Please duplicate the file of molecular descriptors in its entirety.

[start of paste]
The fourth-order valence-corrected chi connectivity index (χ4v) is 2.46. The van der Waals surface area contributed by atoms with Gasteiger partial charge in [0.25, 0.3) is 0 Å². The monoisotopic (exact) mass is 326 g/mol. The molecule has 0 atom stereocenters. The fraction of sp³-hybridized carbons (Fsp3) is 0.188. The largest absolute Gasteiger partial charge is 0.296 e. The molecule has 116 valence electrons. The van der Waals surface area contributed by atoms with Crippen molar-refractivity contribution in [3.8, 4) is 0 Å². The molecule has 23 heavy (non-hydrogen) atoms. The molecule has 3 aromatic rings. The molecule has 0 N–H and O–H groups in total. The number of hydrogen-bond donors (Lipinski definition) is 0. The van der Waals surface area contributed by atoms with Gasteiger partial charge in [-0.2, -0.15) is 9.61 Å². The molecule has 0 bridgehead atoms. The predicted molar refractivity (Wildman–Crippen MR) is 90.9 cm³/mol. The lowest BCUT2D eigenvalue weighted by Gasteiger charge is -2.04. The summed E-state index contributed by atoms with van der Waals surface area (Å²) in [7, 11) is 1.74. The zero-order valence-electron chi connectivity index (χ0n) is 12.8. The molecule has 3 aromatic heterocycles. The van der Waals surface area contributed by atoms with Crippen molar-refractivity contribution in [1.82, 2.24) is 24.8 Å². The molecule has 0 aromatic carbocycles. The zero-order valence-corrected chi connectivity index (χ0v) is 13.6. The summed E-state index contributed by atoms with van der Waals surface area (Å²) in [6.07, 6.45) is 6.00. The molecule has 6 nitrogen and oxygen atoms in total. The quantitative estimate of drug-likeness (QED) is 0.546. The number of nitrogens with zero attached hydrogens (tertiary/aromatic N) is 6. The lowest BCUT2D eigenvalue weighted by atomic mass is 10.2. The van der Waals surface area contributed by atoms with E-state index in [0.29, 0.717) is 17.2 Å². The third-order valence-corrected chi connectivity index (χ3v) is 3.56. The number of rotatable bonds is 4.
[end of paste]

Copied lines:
The fourth-order valence-corrected chi connectivity index (χ4v) is 2.46. The van der Waals surface area contributed by atoms with Gasteiger partial charge in [0.25, 0.3) is 0 Å². The monoisotopic (exact) mass is 326 g/mol. The molecule has 0 atom stereocenters. The fraction of sp³-hybridized carbons (Fsp3) is 0.188. The largest absolute Gasteiger partial charge is 0.296 e. The molecule has 116 valence electrons. The van der Waals surface area contributed by atoms with Crippen molar-refractivity contribution in [3.8, 4) is 0 Å². The molecule has 23 heavy (non-hydrogen) atoms. The molecule has 3 aromatic rings. The molecule has 0 N–H and O–H groups in total. The number of hydrogen-bond donors (Lipinski definition) is 0. The van der Waals surface area contributed by atoms with Gasteiger partial charge in [-0.2, -0.15) is 9.61 Å². The molecule has 0 bridgehead atoms. The predicted molar refractivity (Wildman–Crippen MR) is 90.9 cm³/mol. The lowest BCUT2D eigenvalue weighted by Gasteiger charge is -2.04. The summed E-state index contributed by atoms with van der Waals surface area (Å²) in [7, 11) is 1.74. The zero-order valence-electron chi connectivity index (χ0n) is 12.8. The molecule has 3 aromatic heterocycles. The van der Waals surface area contributed by atoms with Crippen molar-refractivity contribution in [1.82, 2.24) is 24.8 Å². The molecule has 0 aromatic carbocycles. The zero-order valence-corrected chi connectivity index (χ0v) is 13.6. The summed E-state index contributed by atoms with van der Waals surface area (Å²) in [6.07, 6.45) is 6.00. The molecule has 6 nitrogen and oxygen atoms in total. The quantitative estimate of drug-likeness (QED) is 0.546. The number of nitrogens with zero attached hydrogens (tertiary/aromatic N) is 6. The lowest BCUT2D eigenvalue weighted by atomic mass is 10.2. The van der Waals surface area contributed by atoms with E-state index in [0.29, 0.717) is 17.2 Å². The third-order valence-corrected chi connectivity index (χ3v) is 3.56. The number of rotatable bonds is 4.